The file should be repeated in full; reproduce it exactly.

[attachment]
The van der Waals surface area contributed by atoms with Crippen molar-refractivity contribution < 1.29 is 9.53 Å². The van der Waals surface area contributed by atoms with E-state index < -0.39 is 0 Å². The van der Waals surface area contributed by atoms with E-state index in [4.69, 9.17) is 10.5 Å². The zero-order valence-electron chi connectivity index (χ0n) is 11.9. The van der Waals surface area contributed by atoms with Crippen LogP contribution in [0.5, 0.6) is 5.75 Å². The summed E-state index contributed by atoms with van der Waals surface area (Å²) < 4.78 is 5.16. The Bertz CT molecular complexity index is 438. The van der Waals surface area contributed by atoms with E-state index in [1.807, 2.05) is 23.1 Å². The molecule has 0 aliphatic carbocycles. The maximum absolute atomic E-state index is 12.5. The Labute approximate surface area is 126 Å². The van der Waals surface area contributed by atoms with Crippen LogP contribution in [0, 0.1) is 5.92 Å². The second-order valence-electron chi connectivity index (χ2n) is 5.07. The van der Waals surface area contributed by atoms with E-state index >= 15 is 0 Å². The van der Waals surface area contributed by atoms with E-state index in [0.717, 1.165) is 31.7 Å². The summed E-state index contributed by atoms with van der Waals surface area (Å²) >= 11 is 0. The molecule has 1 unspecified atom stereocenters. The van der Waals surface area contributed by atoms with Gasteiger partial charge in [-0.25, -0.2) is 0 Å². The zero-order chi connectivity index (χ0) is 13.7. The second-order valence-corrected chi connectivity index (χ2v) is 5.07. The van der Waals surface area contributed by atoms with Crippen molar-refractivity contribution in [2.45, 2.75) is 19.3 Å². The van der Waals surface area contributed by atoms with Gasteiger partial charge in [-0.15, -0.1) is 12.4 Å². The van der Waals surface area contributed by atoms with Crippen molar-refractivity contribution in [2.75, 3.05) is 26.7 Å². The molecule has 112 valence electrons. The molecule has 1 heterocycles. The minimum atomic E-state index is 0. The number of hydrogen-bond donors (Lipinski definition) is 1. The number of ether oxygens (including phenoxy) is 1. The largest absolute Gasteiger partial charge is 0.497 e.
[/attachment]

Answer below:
The van der Waals surface area contributed by atoms with Crippen molar-refractivity contribution < 1.29 is 9.53 Å². The van der Waals surface area contributed by atoms with E-state index < -0.39 is 0 Å². The van der Waals surface area contributed by atoms with E-state index in [4.69, 9.17) is 10.5 Å². The zero-order valence-electron chi connectivity index (χ0n) is 11.9. The van der Waals surface area contributed by atoms with Crippen LogP contribution in [0.5, 0.6) is 5.75 Å². The summed E-state index contributed by atoms with van der Waals surface area (Å²) < 4.78 is 5.16. The Bertz CT molecular complexity index is 438. The van der Waals surface area contributed by atoms with E-state index in [1.807, 2.05) is 23.1 Å². The molecule has 0 aliphatic carbocycles. The maximum absolute atomic E-state index is 12.5. The Labute approximate surface area is 126 Å². The van der Waals surface area contributed by atoms with Crippen LogP contribution in [0, 0.1) is 5.92 Å². The second-order valence-electron chi connectivity index (χ2n) is 5.07. The van der Waals surface area contributed by atoms with E-state index >= 15 is 0 Å². The van der Waals surface area contributed by atoms with E-state index in [0.717, 1.165) is 31.7 Å². The summed E-state index contributed by atoms with van der Waals surface area (Å²) >= 11 is 0. The molecule has 1 unspecified atom stereocenters. The van der Waals surface area contributed by atoms with Gasteiger partial charge in [-0.25, -0.2) is 0 Å². The zero-order chi connectivity index (χ0) is 13.7. The second-order valence-corrected chi connectivity index (χ2v) is 5.07. The van der Waals surface area contributed by atoms with Crippen molar-refractivity contribution in [2.45, 2.75) is 19.3 Å². The van der Waals surface area contributed by atoms with Gasteiger partial charge in [-0.15, -0.1) is 12.4 Å². The van der Waals surface area contributed by atoms with Crippen molar-refractivity contribution in [2.75, 3.05) is 26.7 Å². The molecule has 112 valence electrons. The molecule has 1 heterocycles. The minimum atomic E-state index is 0. The number of hydrogen-bond donors (Lipinski definition) is 1. The number of ether oxygens (including phenoxy) is 1. The largest absolute Gasteiger partial charge is 0.497 e.